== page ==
While it’s impossible to know exactly what will happen in today’s unpredictable market, the pandemic and its aftermath will continue to change the way we live, work and move around. This presents new challenges for commercial businesses, local governments and urban planners—how do you leverage a changing downtown commercial landscape to create a brighter future and a space that works for everyone?
“This is a huge wake-up call for urban downtowns,” said Cathleen Edgerly, Executive Director at Downtown Lansing, Inc. “Just like businesses must adapt or go out of business, our downtown and development structure must also adapt and learn from this pandemic.”
NAI Mid-Michigan sat down and chatted with Cathleen about how a city like Lansing may change in a post-pandemic world.
Less gray, more green
While some companies may expand their office spaces to allow for a more socially distanced environment, others may shift toward a hybrid working model — with some time spent working in the office and some time spent working at home. Hybrid working environments may mean fewer cars traveling downtown for a daily commute. This will lessen the need for sprawling parking lots.
“The truth of the matter is we need fewer surface lots and ramps for parking in our post-COVID world,” Edgerly said. “Accommodating parking over people shouldn’t be acceptable or the model used in downtowns anymore.”
Decreased demand for parking lots will open up opportunities for more green spaces, creating more walkable downtowns and even opening up more opportunities for outdoor dining—all features that boost property values, increase visitor foot traffic, and promote a sense of city-wide pride.
“We have to design and develop for flexible uses and look at small scale development opportunities in attracting local businesses,” she said.
Prioritizing physical space and mental health
Even after the majority of the population has been fully vaccinated, it may take a while before the public psyche returns to pre-pandemic confidence. The introduction of more green spaces will undoubtedly have a positive impact on urban dwellers.
“Accessible and inclusive community spaces should be prioritized in part of the downtown development business model, ” Edgerly said. “We’ve learned many lessons due to this pandemic, so it’s important to remember that and not relive the mistakes of the past. Eliminating the sea of concrete will help us prioritize the public’s ongoing mental health, support a more walkable and comfortable downtown experience for residents, while ensuring that we are more prepared for any future health crisis.”
Post-pandemic uncertainty may also have an impact on the multi family commercial real estate market. Urban dwellers may be hesitant to live in densely populated apartment complexes with shared hall space, elevators and common areas. We may see an increase in demand for affordable single-family housing options in urban areas and a shift away from sky-high apartment buildings.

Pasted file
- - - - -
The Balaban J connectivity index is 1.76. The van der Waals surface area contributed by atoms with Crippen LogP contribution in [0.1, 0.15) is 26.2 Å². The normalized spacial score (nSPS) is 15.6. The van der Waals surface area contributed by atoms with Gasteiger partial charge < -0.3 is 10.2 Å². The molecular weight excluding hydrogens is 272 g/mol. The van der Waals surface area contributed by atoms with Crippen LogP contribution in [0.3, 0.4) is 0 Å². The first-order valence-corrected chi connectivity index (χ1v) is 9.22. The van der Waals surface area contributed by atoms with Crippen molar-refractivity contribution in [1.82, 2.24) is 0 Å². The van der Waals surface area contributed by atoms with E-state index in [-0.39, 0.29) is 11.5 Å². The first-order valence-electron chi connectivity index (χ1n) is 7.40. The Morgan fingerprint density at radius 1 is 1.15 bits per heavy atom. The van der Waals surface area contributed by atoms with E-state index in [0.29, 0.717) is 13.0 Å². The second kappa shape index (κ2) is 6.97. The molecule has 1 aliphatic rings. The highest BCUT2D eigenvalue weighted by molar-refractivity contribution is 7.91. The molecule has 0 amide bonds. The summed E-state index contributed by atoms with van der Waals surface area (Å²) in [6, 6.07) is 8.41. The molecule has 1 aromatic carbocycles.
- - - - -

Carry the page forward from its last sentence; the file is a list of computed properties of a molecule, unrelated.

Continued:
Promoting local entrepreneurship
A marked change in downtown office foot traffic may cause a huge shift in the makeup of traditional downtown storefronts. This represents an area of opportunity for urban planners and commercial leaders.
“We can no longer solely rely on the daytime worker, and must build pride of place for residents — creating an attractive downtown mix to serve the needs of those that are here 24/7,” Edgerly said.
For example, fewer office workers meandering downtown for lunch may cause fast-casual food chains to diminish or relocate to the suburbs. This will open up more retail and restaurant space for local small businesses and entrepreneurs. Competitive pricing of commercial real estate may also make these spaces more attainable to an entrepreneur than previous markets.
But, of course, with new opportunities come new challenges.
“All planners, and cities should begin to ask, How do our cities and our spaces help foster more entrepreneurial hubs, flexible uses, and opportunities for innovation to drive the future of our downtowns?” Edgerly remarked. “This is especially imperative for those downtowns or urban cores that traditionally served as the center of government offices and daytime only office spaces.”
Always looking ahead
At NAI Mid-Michigan, we’re always thinking a step ahead for our clients. We know our cities can rise above and thrive in a post-pandemic world. We’re honored to stand alongside organizations like Downtown Lansing Inc. in dreaming big and shaping the future of all the great cities in our region.
Both our agents and our company leadership are an active part of our community. Our strong knowledge of the local marketplace helps us serve our clients with the highest quality of service. Our commitment to community means we work to attract businesses that will provide helpful services and achieve success. Contact us today to find out how we can help you with your commercial real estate needs.